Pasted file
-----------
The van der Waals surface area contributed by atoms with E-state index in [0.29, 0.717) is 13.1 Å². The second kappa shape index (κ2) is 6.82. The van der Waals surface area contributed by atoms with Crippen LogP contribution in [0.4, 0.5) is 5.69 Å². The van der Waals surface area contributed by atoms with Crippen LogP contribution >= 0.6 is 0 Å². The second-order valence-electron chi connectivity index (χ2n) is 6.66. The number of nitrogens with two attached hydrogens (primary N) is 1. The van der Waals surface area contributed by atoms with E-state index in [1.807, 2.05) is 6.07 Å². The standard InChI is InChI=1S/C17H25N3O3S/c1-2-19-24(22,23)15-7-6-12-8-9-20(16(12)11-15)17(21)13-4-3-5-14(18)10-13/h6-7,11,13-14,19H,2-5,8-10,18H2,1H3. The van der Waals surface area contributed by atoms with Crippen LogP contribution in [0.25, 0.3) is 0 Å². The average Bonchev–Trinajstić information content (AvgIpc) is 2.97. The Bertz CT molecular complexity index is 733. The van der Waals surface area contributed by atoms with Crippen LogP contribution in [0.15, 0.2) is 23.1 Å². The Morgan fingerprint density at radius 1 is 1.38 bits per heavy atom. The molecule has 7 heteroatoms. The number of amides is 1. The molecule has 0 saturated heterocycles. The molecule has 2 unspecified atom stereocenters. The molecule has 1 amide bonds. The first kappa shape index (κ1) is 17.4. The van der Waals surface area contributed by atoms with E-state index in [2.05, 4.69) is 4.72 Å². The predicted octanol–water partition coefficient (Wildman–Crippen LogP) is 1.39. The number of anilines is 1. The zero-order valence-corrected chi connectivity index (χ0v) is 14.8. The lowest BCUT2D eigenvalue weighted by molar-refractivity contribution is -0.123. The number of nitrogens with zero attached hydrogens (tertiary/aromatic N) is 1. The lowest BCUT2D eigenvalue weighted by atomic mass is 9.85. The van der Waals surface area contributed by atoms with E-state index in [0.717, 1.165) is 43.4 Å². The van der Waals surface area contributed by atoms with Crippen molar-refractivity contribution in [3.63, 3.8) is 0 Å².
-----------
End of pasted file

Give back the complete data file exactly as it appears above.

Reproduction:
The van der Waals surface area contributed by atoms with E-state index in [0.29, 0.717) is 13.1 Å². The second kappa shape index (κ2) is 6.82. The van der Waals surface area contributed by atoms with Crippen LogP contribution in [0.4, 0.5) is 5.69 Å². The van der Waals surface area contributed by atoms with Crippen LogP contribution >= 0.6 is 0 Å². The second-order valence-electron chi connectivity index (χ2n) is 6.66. The number of nitrogens with two attached hydrogens (primary N) is 1. The van der Waals surface area contributed by atoms with E-state index in [1.807, 2.05) is 6.07 Å². The standard InChI is InChI=1S/C17H25N3O3S/c1-2-19-24(22,23)15-7-6-12-8-9-20(16(12)11-15)17(21)13-4-3-5-14(18)10-13/h6-7,11,13-14,19H,2-5,8-10,18H2,1H3. The van der Waals surface area contributed by atoms with Crippen LogP contribution in [0.25, 0.3) is 0 Å². The average Bonchev–Trinajstić information content (AvgIpc) is 2.97. The Bertz CT molecular complexity index is 733. The van der Waals surface area contributed by atoms with Crippen LogP contribution in [0.15, 0.2) is 23.1 Å². The Morgan fingerprint density at radius 1 is 1.38 bits per heavy atom. The molecule has 7 heteroatoms. The number of amides is 1. The molecule has 0 saturated heterocycles. The molecule has 2 unspecified atom stereocenters. The molecule has 1 amide bonds. The first kappa shape index (κ1) is 17.4. The van der Waals surface area contributed by atoms with E-state index in [2.05, 4.69) is 4.72 Å². The predicted octanol–water partition coefficient (Wildman–Crippen LogP) is 1.39. The number of anilines is 1. The zero-order valence-corrected chi connectivity index (χ0v) is 14.8. The lowest BCUT2D eigenvalue weighted by molar-refractivity contribution is -0.123. The number of nitrogens with zero attached hydrogens (tertiary/aromatic N) is 1. The lowest BCUT2D eigenvalue weighted by atomic mass is 9.85. The van der Waals surface area contributed by atoms with E-state index in [0.717, 1.165) is 43.4 Å². The van der Waals surface area contributed by atoms with Crippen molar-refractivity contribution in [3.63, 3.8) is 0 Å².